Guest Post: A Hundred Years Down the Road

Technology has evolved tremendously, especially more so over the past decade in a breathless, continuous sprint. Think: from landlines and pagers to cell phones to smart phones. From paperbacks and newspapers to Kindle and iPads.  From compact discs and cumbersome CRT television sets to miniature MP3 devices and sleek 3D-enabled high definition flat screens. From physically bulky tower servers to nimble cloud computing. So on and so forth. This transformation ultimately and inevitably spilled over into various genres of livelihoods. On the education front, classroom learning hauled ass with Mathematics leading the revolution. Once upon a time there were only scientific calculators, now advanced handheld graphing machines dominate the student market. With an internet connection, the entire world library is brought right to your doorstep. Digesting geometry, algebra and calculus has been made a million times more fun and easier with online interactive applications such as Wolfram Alpha and GeoGebra. A gigantic virtual maths instructional video vault at Khan Academy is always ready at your disposal should you find certain new concepts taught in school less than palatable and desire immediate clarifications. Facebook and Twitter now enable both educators and students to share/ discuss ideas instantaneously without having to meet up face to face.

Winding the clocks back, a century ago, if you narrated the above to a chalk wielding, duster feather armed teacher in that era, you would have been dismissed as a loony. But it is this mad streak in mankind to innovate and surge foward that has successfully turned all these into reality. Fast forward a hundred years from the present, how would maths lessons be delivered to future generations? In the same vein of creative wackiness and fantasising about the seemingly impossible, I shall present a few hypotheses. Suspension of disbelief is highly recommended before reading on.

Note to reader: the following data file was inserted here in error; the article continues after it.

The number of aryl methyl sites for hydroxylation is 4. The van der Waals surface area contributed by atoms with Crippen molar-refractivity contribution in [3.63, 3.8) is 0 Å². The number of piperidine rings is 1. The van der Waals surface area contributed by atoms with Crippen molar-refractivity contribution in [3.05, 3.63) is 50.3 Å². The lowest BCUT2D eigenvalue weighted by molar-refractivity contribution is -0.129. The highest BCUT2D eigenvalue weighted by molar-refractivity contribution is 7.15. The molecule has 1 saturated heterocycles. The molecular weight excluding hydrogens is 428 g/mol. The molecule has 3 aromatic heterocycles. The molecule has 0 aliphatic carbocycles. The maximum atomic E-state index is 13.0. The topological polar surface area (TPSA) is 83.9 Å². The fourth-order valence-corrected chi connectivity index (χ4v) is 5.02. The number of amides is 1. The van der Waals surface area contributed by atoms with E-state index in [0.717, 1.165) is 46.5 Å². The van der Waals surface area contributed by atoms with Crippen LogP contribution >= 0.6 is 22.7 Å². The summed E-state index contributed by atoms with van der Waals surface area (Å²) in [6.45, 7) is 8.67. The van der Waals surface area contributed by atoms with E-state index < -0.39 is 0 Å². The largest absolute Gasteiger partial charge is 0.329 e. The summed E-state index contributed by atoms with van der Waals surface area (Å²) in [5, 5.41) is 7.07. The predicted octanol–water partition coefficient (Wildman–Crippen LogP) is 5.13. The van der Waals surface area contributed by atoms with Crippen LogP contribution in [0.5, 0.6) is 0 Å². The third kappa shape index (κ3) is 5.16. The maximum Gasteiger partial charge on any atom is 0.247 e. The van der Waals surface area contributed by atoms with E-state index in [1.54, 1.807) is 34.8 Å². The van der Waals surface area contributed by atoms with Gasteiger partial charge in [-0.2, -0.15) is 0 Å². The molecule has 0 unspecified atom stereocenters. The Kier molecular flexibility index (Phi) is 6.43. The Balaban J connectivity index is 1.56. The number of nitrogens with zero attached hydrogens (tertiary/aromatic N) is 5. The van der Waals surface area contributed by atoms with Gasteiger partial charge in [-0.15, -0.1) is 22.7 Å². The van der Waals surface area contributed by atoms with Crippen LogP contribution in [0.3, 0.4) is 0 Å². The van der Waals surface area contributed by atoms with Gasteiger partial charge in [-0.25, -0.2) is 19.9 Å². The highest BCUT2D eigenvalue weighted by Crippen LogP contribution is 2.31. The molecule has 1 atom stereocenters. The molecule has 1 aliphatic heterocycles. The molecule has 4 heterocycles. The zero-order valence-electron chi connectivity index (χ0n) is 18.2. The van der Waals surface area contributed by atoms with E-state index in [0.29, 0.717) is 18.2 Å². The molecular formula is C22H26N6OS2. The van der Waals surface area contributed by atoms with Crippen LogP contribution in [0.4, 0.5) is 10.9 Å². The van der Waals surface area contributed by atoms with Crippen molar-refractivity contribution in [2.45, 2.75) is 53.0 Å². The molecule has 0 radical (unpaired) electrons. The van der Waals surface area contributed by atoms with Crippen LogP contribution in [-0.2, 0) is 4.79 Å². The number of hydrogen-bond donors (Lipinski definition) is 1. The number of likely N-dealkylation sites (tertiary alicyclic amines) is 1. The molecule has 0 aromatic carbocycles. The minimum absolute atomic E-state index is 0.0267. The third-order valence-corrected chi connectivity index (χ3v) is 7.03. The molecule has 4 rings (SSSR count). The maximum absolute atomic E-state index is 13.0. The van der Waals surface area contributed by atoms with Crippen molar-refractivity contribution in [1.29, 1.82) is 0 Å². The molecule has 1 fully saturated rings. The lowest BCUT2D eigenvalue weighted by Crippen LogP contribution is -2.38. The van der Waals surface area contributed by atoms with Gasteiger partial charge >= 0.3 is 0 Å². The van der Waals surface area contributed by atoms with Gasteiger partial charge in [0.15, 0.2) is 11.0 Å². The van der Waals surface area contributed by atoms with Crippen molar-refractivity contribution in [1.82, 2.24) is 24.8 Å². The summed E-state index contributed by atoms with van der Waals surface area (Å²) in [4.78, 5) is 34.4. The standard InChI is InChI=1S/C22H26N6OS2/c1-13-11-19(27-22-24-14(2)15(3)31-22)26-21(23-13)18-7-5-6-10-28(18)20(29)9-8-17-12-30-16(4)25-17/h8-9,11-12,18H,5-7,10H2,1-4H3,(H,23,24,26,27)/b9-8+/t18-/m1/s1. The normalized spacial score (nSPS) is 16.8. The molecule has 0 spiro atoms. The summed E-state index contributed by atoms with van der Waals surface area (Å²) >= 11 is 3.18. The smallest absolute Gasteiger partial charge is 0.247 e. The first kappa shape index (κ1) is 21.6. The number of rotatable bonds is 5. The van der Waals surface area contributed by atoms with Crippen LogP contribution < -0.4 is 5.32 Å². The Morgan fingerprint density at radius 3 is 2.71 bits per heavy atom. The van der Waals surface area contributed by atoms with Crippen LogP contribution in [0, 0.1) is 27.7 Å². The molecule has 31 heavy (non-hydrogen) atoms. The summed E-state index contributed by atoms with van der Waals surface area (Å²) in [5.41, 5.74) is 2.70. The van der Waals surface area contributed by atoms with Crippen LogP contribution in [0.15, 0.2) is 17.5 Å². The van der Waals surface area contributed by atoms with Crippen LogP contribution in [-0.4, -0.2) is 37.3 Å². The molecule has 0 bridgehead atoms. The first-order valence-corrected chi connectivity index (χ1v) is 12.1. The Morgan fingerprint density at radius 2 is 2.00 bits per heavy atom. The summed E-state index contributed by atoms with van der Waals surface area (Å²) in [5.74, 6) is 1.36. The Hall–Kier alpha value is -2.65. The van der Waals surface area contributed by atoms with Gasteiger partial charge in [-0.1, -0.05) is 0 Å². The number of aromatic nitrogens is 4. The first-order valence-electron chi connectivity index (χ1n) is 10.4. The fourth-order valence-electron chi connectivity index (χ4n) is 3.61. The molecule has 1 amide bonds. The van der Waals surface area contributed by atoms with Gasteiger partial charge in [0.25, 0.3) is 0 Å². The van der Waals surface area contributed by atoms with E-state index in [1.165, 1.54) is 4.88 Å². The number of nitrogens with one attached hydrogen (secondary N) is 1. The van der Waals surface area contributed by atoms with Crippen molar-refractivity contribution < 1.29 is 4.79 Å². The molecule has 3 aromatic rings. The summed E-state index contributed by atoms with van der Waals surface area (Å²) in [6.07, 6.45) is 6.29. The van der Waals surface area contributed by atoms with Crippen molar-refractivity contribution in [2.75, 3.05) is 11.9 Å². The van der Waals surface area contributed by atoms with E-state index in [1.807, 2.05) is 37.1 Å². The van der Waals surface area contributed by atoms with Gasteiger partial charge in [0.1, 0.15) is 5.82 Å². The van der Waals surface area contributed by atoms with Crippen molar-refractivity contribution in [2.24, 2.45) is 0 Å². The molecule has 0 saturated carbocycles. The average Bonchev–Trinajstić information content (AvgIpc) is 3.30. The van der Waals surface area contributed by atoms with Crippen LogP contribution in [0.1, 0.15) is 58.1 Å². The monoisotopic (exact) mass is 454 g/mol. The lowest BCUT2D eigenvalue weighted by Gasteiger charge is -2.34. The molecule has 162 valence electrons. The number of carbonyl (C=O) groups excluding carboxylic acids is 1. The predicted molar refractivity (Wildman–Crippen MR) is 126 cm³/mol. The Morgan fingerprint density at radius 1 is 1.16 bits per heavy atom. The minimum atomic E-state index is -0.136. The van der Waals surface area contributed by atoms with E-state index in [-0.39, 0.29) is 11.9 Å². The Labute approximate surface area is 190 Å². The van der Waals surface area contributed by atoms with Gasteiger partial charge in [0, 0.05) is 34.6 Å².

1. Biological Plug and Play.

Hybridising the human being with computer technology could happen. Imagine a biological interface embedded within us which mimics the universal serial bus (USB) transfer system. Hook yourself up to a data booth and download the content for the next trigonometry class. No more textbooks needed. Everything is stored in the head. The days of forgetting complicated formulae will be truly over.

2. Holographic Spatial Gesturing Interface

Think Tom Cruise in Minority Report elegantly commanding and manipulating apparition-like 3D models with just his hands and words. No more typing sophisticated algorithms on the keyboard to simulate stuff, no more painful visualisations in the head when dealing with triple integrals during tutorials. Vectors and topology would be so well loved.

3. Android Teachers

If R2-D2 (from star wars) had vocal cords and was on steroids, it might make a real good tutor. I know some of my peers will hate me for saying this, but eventually human teachers might become obsolete. “Tuition fees” would then simply revolve around robot maintenance and firmware upgrades. It will no longer cost an arm and a leg to obtain a maths degree.

4. Surgical Neural Reprogramming

How do you rid a student of his/her propensity to be obscenely careless when performing routine mathematical calculations? In time to come, perhaps a new style of neurosurgery might offer an effective cure. Something non-invasive, its basis definitely divorced from the insanely painful lobotomy procedures. Who knows, such reprogramming methods could be enhanced to eliminate other bad habits maths students make.

And there you have it, my dreamy predictions for the year 2111 and beyond. I would be long gone by then. Time to snap back to reality and prepare the next set of worksheets for my students. You should too.

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Frederick Koh is a teacher residing in Singapore who specialises in teaching the A level maths curriculum. He has accumulated more than a decade of tutoring experience and loves to share his passion for mathematics on his personal site www.whitegroupmaths.com .

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